Tying Pre-IPO Compensation to ESG Commitments
If your company is gearing up for an initial public offering (IPO), you’ll need to be preparing now for heightened scrutiny around your environmental, social, and governance (ESG) practices and thinking about company strategy around ESG.
One increasingly hot issue that many public company activists are now focused on is whether executive compensation should be tied to ESG performance. The pandemic and the resulting economic crash magnified preexisting economic and social inequalities, and accelerated conversations about how ESG should impact wages, bonuses, and incentives for executives.
But creating an ESG-focused executive compensation program doesn’t happen overnight, and there is no one-size-fits-all, cookie-cutter approach. While there may be very real and urgent pressure to tie ESG to compensation, it’s important not to jump the gun. Unlike financial performance metrics, ESG metrics can be much more difficult to quantify, measure, and adjust. Successfully marrying executive compensation with ESG can happen only after taking the following two critical steps:
Ensure that the company has a holistic, strategic approach to ESG.
Having an ESG-driven incentive compensation component is just one factor within your wider ESG strategy. Many emerging, pre-IPO companies do not yet have a sophisticated ESG program in place, complete with compliance review, data analysis, and reporting. Since tying ESG commitments to compensation requires having concrete goals—and methods of working toward them and measuring progress—it is often one of the last compensation elements to launch in more mature, robust programs.
Getting a solid ESG program in place pre-IPO is important in three major ways:
to meet the demands of the public market
to prepare for heightened regulatory scrutiny
to prepare for necessary disclosures
As a growing company, attracting talent—especially younger generations who care deeply about their employer’s commitment to addressing environmental and social issues—is also critical to success. Institutional investors are similarly attracted to companies that have thoughtfully considered ESG as a critical component of long-term success.
A starting place for creating an ESG program is evaluating what is truly material to your company and creating a plan to integrate those considerations into the operations and management of the business. This includes developing appropriate initiatives, programs, and policies, and tying ESG to your risk management strategy.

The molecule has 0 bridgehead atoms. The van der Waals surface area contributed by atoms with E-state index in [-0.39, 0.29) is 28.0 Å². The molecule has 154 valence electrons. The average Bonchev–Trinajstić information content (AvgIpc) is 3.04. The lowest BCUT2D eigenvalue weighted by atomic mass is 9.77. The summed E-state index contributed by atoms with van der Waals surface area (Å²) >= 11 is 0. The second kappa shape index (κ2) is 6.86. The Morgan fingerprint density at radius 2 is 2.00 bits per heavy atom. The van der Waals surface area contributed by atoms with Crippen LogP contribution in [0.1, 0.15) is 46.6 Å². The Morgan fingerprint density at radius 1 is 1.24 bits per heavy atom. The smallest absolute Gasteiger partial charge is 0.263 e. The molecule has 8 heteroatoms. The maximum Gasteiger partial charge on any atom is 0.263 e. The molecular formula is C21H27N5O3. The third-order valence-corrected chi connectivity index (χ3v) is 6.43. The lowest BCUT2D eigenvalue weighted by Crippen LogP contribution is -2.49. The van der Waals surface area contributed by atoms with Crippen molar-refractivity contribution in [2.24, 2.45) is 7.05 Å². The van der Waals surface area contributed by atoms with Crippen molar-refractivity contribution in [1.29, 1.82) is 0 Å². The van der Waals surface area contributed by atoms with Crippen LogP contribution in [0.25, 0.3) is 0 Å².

Establish mechanisms that will allow the company to tie compensation to ESG commitments in a measurable way.
Once clear ESG goals and strategies are in place, a company is better prepared to start tying them into executive compensation. Still, taking baby steps is critical, as is ensuring that any metrics are directly linked to your company’s overall ESG strategy. ESG metrics that are folded into executive compensation need to be tailored specifically to the company’s business goals, ESG strategy, and unique circumstances. It is also imperative that any ESG data that is benchmarked against the company’s larger ESG goals are accessible and have been pressure-tested or determined to be legitimate and indisputable so that there are no gray areas.
When metrics are first added into executive compensation plans, consideration will need to be given to how they fit into the overall compensation program and align with strategic priorities.
To take small steps toward adding ESG-focused metrics into pay plans, consider the following:
Including ESG-related goals in executives’ performance reviews or work plans. While this doesn’t specifically tie ESG metrics to compensation, it still makes it clear that management is committed to achieving these goals at the highest levels.
Using ESG as a modifier that increases or decreases performance-based payouts depending on the achievements of ESG-related objectives.
How your company is going to message the importance of ESG to the entire organization, including executives, particularly if ESG is a new consideration.
Whether it makes more sense to tie metrics to a small portion of an executive’s annual bonus, or to a longer-term incentive plan aimed at creating measurable change over time.
Introducing metrics initially as a “carrot” rather than a “stick,” meaning that there are additional benefits for reaching goals rather than a reduction in compensation for not meeting those goals.
Making your metrics appropriate for your company’s usual goal setting and evaluation practices.
The main message: don’t move too fast or follow the herd. Executive incentives work best when they are clear and consistent, and truly align with the overall goals of your company. Dive into what matters for your company and your industry, and then use executive compensation as a tool to make your ESG aspirations a reality.
Jean McLoughlin is partner and cochair of the executive compensation group at Paul, Weiss, Rifkind, Wharton & Garrison.
Dave Curran is co-chair of the sustainability and environmental, social, and governance (ESG) advisory practice and executive director of the ESG and law institute at Paul Weiss.